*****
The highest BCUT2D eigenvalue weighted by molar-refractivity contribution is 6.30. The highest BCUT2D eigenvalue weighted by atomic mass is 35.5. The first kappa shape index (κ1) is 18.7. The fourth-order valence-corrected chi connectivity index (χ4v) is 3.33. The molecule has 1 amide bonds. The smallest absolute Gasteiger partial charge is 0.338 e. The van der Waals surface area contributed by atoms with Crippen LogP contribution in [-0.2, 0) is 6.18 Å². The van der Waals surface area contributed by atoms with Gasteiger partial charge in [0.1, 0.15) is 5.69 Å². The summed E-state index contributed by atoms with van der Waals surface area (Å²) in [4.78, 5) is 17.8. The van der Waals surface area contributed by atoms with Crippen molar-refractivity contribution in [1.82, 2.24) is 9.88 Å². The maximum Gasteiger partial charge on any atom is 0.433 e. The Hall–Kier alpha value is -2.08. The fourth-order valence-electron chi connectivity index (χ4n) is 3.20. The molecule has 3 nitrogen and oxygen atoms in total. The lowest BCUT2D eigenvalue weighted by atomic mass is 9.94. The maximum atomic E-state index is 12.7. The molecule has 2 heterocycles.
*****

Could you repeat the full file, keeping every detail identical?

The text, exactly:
The highest BCUT2D eigenvalue weighted by molar-refractivity contribution is 6.30. The highest BCUT2D eigenvalue weighted by atomic mass is 35.5. The first kappa shape index (κ1) is 18.7. The fourth-order valence-corrected chi connectivity index (χ4v) is 3.33. The molecule has 1 amide bonds. The smallest absolute Gasteiger partial charge is 0.338 e. The van der Waals surface area contributed by atoms with Crippen LogP contribution in [-0.2, 0) is 6.18 Å². The van der Waals surface area contributed by atoms with Gasteiger partial charge in [0.1, 0.15) is 5.69 Å². The summed E-state index contributed by atoms with van der Waals surface area (Å²) in [4.78, 5) is 17.8. The van der Waals surface area contributed by atoms with Crippen molar-refractivity contribution in [1.82, 2.24) is 9.88 Å². The maximum Gasteiger partial charge on any atom is 0.433 e. The Hall–Kier alpha value is -2.08. The fourth-order valence-electron chi connectivity index (χ4n) is 3.20. The molecule has 3 nitrogen and oxygen atoms in total. The lowest BCUT2D eigenvalue weighted by atomic mass is 9.94. The maximum atomic E-state index is 12.7. The molecule has 2 heterocycles.